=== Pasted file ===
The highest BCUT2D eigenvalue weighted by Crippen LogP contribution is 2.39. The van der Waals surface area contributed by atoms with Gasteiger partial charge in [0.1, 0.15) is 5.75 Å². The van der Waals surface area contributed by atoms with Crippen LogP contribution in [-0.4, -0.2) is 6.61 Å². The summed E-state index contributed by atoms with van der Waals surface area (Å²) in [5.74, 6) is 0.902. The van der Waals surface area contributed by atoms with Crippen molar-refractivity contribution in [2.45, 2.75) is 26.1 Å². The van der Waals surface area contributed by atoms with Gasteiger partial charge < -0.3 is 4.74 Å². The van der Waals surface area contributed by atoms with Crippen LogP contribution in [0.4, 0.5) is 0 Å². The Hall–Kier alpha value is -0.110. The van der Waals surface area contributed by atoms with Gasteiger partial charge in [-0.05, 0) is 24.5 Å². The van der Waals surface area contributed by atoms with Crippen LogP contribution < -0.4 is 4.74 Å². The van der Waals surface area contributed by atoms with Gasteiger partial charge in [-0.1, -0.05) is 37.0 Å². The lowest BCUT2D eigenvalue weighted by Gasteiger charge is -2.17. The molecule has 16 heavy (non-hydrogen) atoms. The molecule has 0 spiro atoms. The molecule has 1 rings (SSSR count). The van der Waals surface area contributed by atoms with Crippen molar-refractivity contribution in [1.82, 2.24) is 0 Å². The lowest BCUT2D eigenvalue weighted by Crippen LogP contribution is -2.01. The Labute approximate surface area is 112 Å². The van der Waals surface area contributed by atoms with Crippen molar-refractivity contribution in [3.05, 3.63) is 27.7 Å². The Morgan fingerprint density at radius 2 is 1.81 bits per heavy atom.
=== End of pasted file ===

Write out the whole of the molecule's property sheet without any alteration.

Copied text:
The highest BCUT2D eigenvalue weighted by Crippen LogP contribution is 2.39. The van der Waals surface area contributed by atoms with Gasteiger partial charge in [0.1, 0.15) is 5.75 Å². The van der Waals surface area contributed by atoms with Crippen LogP contribution in [-0.4, -0.2) is 6.61 Å². The summed E-state index contributed by atoms with van der Waals surface area (Å²) in [5.74, 6) is 0.902. The van der Waals surface area contributed by atoms with Crippen molar-refractivity contribution in [2.45, 2.75) is 26.1 Å². The van der Waals surface area contributed by atoms with Gasteiger partial charge < -0.3 is 4.74 Å². The van der Waals surface area contributed by atoms with Crippen LogP contribution in [0.4, 0.5) is 0 Å². The Hall–Kier alpha value is -0.110. The van der Waals surface area contributed by atoms with Gasteiger partial charge in [-0.05, 0) is 24.5 Å². The van der Waals surface area contributed by atoms with Crippen LogP contribution < -0.4 is 4.74 Å². The van der Waals surface area contributed by atoms with Gasteiger partial charge in [-0.1, -0.05) is 37.0 Å². The lowest BCUT2D eigenvalue weighted by Gasteiger charge is -2.17. The molecule has 16 heavy (non-hydrogen) atoms. The molecule has 0 spiro atoms. The molecule has 1 rings (SSSR count). The van der Waals surface area contributed by atoms with Crippen molar-refractivity contribution in [1.82, 2.24) is 0 Å². The lowest BCUT2D eigenvalue weighted by Crippen LogP contribution is -2.01. The Labute approximate surface area is 112 Å². The van der Waals surface area contributed by atoms with Crippen molar-refractivity contribution in [3.05, 3.63) is 27.7 Å². The Morgan fingerprint density at radius 2 is 1.81 bits per heavy atom.